So interesting. As a witness – I became less mad at him and less mad at me. I just became interested in both of our reactions.
And then I reread this beautiful article by Christena Cleveland.
And then I started becoming REALLLY interested in all of us.
I noticed a shift. My inner dialogue switched from “HE IS A PUNK AND I AM RIGHT” to, “why am reacting so strongly to this? Why did he react so strongly? What are we all so angry about?
It’s really interesting, isn’t it? To become the witness instead of the judge? To see yourself and the people with whom you disagree as characters in a drama- from whom you get to remove yourself, sit back and learn? To allow yourself permission to let go of labeling anyone good or bad and instead gain perspective and gather empathy for all? To wonder about how different our definitions of “sportsmanship” “pride” and “humility” might actually be? To consider that maybe Sherman grew up with a whole different understanding of” how you act” when you get to the sidelines than you did? To wonder if maybe your coaches (meaning your culture, your family, your friends, your neighborhood, your teammates) have a lot to do with what kind of player you become? To allow in the idea that maybe many of our ideas about right and wrong are cultural, subjective – really, really gray?
But I know – we do not want to talk about the possibility that right and wrong might be grey areas. We want to say: “WHAT ARE YOU SUGGESTING, GLENNON… that there is NO RIGHT OR WRONG????”
No, that’s not what I’m saying. I’m just saying that for ME, the older I get – the more I understand that it is RIGHT to stop making snap judgments about folks. To instead ask to borrow the glasses they see the world through and walk around wearing them for a while. I don’t mean that there is no right or wrong in the world. I just wonder if maybe as far as I’M concerned –deciding whether Sherman is right or wrong is not my business. But maybe deciding whether my reaction to him and my thinking about him and my words about him are right or wrong IS my business.
I keep thinking about this: if my kids had been watching that “rant” with me- my knee jerk reaction would have been FEAR. FEAR that they would SEE that behavior and think it was RIGHT and that they would become just.like.him. And so I would have done everything I could have to distance US from HIM. I likely would have turned to my kids and said: “THAT IS NOT HOW WE ACT.” THAT MAN IS WRONG.” But the more I think about it- the more that scares me. Because I don’t want my kids to judge their knee jerk reactions as TRUTH. I don’t want my kids to categorize and dismiss people and think of folks as good or bad. I don’t want my kids to think in terms of “us” and “them.” I want them to be curious. I want them to wonder where folks are coming from. I want them to be wise enough to look deeper- beyond behaviors and cultural differences and sound bites to the places where we are all the same. I want them to be wise and gentle. And so now, THAT’s why I’m glad my kids weren’t in the room for Sherman’s rant. Not just so they didn’t see HIS behavior- but so they didn’t see MY behavior.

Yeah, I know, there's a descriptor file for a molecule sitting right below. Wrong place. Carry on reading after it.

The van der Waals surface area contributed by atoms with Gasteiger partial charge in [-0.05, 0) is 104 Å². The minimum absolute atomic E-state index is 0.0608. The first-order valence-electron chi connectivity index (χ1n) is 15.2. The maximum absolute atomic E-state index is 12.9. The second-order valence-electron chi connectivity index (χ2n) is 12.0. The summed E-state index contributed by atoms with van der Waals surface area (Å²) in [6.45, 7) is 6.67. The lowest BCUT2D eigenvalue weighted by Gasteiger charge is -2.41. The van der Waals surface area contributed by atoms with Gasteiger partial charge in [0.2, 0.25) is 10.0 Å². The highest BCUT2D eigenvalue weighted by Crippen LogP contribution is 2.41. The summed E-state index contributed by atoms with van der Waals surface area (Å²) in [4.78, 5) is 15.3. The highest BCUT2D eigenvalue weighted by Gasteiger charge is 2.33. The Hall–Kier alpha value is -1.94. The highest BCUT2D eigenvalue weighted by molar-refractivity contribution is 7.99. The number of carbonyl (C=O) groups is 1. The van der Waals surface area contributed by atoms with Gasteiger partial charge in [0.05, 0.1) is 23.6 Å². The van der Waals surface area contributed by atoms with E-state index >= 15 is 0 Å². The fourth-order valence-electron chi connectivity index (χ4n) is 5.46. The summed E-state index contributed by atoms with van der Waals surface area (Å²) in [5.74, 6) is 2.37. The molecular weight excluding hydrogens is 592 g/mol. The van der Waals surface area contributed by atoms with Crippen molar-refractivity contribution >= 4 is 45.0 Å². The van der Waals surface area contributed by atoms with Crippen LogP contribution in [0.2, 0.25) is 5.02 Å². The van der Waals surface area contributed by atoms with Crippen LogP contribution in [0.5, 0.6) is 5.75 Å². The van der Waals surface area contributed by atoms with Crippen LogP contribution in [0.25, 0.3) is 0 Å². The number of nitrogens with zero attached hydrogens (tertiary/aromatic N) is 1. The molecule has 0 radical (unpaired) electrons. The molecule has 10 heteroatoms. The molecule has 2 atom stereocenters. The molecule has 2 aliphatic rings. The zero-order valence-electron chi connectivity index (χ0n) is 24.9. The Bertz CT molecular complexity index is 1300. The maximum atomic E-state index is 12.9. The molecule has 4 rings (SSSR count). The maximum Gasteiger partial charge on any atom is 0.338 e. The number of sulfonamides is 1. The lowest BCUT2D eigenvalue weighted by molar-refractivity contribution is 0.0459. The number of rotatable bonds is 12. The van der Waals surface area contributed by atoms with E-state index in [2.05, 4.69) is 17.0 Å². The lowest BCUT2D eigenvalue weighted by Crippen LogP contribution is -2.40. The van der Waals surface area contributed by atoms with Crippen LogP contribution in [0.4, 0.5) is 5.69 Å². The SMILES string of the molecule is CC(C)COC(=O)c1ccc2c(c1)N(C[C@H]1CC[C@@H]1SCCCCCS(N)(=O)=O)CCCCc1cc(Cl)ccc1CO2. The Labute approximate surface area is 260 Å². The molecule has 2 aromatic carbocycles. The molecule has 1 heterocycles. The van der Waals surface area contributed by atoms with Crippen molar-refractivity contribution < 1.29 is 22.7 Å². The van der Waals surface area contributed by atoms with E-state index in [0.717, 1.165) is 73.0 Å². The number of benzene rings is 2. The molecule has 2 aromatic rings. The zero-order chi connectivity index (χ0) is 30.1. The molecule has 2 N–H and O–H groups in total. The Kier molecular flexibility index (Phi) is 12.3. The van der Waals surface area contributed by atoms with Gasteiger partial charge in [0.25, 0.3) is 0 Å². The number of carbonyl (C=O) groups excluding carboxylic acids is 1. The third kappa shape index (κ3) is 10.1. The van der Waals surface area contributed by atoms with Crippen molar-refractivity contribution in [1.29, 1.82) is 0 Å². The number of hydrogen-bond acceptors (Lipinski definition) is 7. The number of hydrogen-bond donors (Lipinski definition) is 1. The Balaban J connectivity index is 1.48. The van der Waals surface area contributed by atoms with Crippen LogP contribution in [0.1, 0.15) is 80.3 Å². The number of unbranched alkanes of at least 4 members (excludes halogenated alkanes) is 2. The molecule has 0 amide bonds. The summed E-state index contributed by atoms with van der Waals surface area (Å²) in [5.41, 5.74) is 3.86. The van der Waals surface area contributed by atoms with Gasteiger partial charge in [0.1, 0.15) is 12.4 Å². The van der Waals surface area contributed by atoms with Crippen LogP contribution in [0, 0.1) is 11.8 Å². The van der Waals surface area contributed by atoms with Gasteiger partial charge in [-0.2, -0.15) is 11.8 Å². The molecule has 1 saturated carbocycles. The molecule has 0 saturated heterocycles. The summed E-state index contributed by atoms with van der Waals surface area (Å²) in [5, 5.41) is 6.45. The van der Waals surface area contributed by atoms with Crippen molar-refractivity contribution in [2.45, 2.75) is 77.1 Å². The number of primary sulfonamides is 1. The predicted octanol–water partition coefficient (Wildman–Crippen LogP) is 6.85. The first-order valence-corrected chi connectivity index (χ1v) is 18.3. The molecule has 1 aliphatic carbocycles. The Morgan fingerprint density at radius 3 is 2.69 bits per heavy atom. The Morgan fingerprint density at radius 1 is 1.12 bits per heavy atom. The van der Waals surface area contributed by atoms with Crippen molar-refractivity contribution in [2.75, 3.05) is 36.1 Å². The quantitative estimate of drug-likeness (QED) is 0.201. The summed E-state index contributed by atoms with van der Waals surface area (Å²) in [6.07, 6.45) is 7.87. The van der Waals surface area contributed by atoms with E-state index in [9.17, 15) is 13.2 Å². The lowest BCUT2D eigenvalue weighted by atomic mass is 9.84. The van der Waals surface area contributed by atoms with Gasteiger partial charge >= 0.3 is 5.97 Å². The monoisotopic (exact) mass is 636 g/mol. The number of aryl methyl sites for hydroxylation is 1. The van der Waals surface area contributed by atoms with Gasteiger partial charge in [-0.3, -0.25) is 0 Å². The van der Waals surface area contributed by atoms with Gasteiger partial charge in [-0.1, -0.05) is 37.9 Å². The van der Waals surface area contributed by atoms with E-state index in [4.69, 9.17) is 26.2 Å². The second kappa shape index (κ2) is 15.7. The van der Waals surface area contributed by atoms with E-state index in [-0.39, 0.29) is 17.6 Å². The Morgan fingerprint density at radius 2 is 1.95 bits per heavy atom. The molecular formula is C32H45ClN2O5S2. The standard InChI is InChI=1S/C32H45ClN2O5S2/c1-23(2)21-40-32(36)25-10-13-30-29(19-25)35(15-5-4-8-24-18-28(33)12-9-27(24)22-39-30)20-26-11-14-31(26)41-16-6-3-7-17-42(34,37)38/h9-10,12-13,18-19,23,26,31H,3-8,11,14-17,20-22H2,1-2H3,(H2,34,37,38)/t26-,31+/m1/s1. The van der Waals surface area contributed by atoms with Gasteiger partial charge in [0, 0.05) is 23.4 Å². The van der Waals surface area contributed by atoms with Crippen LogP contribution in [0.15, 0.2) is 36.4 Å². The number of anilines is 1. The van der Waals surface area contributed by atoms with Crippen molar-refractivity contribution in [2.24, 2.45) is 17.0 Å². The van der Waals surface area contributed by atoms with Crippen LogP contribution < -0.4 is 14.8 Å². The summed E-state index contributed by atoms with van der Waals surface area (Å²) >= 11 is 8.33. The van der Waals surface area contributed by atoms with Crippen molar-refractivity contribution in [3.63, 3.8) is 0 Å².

I don’t want to spend the rest of my life deciding who’s right and wrong and who’s a good guy and who’s a bad guy. Because I think all of those decisions reveal more about my particular culture’s values than any objective truth. And making all these decisions about folks makes me feel rigid and cranky and old and weary and afraid. I think maybe this IS how people become old and cranky. They refuse to widen. Their categories for folks become more and more rigid until their comfort zone becomes so small that barely anybody’s allowed in. I want to get wider as I get older. By the time I die I want to be so expansive that I could embrace the whole world. And I think that begins by admitting that I don’t even KNOW what I don’t know about other people, other races, other cultures, other professions. But I’m open to learning. That’s all I’m saying. I want to learn. I admit, I have a whole lot more to learn than I have to teach. And so what I want to do is quit writing people off – and start writing everybody IN.
“Beyond our ideas of right-doing and wrong- doing, there is a field. I’ll meet you there.” – Rumi
I’LL MEET YA AT THAT FIELD, SHERMAN!!! I’LL TRY TO GET MY DAD TO MEET US. You can call him Coach.